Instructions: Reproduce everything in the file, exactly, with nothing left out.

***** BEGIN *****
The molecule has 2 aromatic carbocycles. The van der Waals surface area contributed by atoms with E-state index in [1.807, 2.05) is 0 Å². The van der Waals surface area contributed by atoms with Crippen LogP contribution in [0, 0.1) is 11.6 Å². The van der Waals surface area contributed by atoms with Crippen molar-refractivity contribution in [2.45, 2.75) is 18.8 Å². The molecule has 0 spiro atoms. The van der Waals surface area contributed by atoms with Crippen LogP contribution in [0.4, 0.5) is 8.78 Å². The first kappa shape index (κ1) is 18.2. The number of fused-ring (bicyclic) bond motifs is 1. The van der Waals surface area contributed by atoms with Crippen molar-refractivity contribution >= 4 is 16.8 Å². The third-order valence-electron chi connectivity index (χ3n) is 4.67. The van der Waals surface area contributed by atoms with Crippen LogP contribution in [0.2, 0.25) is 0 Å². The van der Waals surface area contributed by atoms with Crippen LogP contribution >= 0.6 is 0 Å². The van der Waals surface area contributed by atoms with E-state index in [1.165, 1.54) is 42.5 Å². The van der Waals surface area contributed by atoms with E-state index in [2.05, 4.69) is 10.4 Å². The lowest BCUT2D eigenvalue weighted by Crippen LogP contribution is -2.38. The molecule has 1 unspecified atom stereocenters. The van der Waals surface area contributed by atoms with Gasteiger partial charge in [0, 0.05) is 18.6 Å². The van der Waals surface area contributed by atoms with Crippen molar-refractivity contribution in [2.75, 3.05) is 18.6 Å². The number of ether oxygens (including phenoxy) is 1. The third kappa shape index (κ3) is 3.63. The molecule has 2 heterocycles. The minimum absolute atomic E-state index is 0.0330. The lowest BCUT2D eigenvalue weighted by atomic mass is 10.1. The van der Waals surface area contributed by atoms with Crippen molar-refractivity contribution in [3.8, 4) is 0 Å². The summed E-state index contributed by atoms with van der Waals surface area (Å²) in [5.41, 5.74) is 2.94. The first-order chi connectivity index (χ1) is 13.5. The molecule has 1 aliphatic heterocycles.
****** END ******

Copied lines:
The molecule has 2 aromatic carbocycles. The van der Waals surface area contributed by atoms with E-state index in [1.807, 2.05) is 0 Å². The van der Waals surface area contributed by atoms with Crippen LogP contribution in [0, 0.1) is 11.6 Å². The van der Waals surface area contributed by atoms with Crippen molar-refractivity contribution in [2.45, 2.75) is 18.8 Å². The molecule has 0 spiro atoms. The van der Waals surface area contributed by atoms with Crippen LogP contribution in [0.4, 0.5) is 8.78 Å². The first kappa shape index (κ1) is 18.2. The number of fused-ring (bicyclic) bond motifs is 1. The van der Waals surface area contributed by atoms with Crippen molar-refractivity contribution >= 4 is 16.8 Å². The third-order valence-electron chi connectivity index (χ3n) is 4.67. The van der Waals surface area contributed by atoms with Crippen LogP contribution in [0.2, 0.25) is 0 Å². The van der Waals surface area contributed by atoms with Crippen LogP contribution >= 0.6 is 0 Å². The van der Waals surface area contributed by atoms with E-state index in [1.165, 1.54) is 42.5 Å². The van der Waals surface area contributed by atoms with E-state index in [2.05, 4.69) is 10.4 Å². The lowest BCUT2D eigenvalue weighted by Crippen LogP contribution is -2.38. The molecule has 1 unspecified atom stereocenters. The van der Waals surface area contributed by atoms with Gasteiger partial charge in [0, 0.05) is 18.6 Å². The van der Waals surface area contributed by atoms with Crippen molar-refractivity contribution in [2.75, 3.05) is 18.6 Å². The number of ether oxygens (including phenoxy) is 1. The third kappa shape index (κ3) is 3.63. The molecule has 2 heterocycles. The minimum absolute atomic E-state index is 0.0330. The lowest BCUT2D eigenvalue weighted by atomic mass is 10.1. The van der Waals surface area contributed by atoms with Crippen molar-refractivity contribution in [3.8, 4) is 0 Å². The summed E-state index contributed by atoms with van der Waals surface area (Å²) in [5.41, 5.74) is 2.94. The first-order chi connectivity index (χ1) is 13.5. The molecule has 1 aliphatic heterocycles.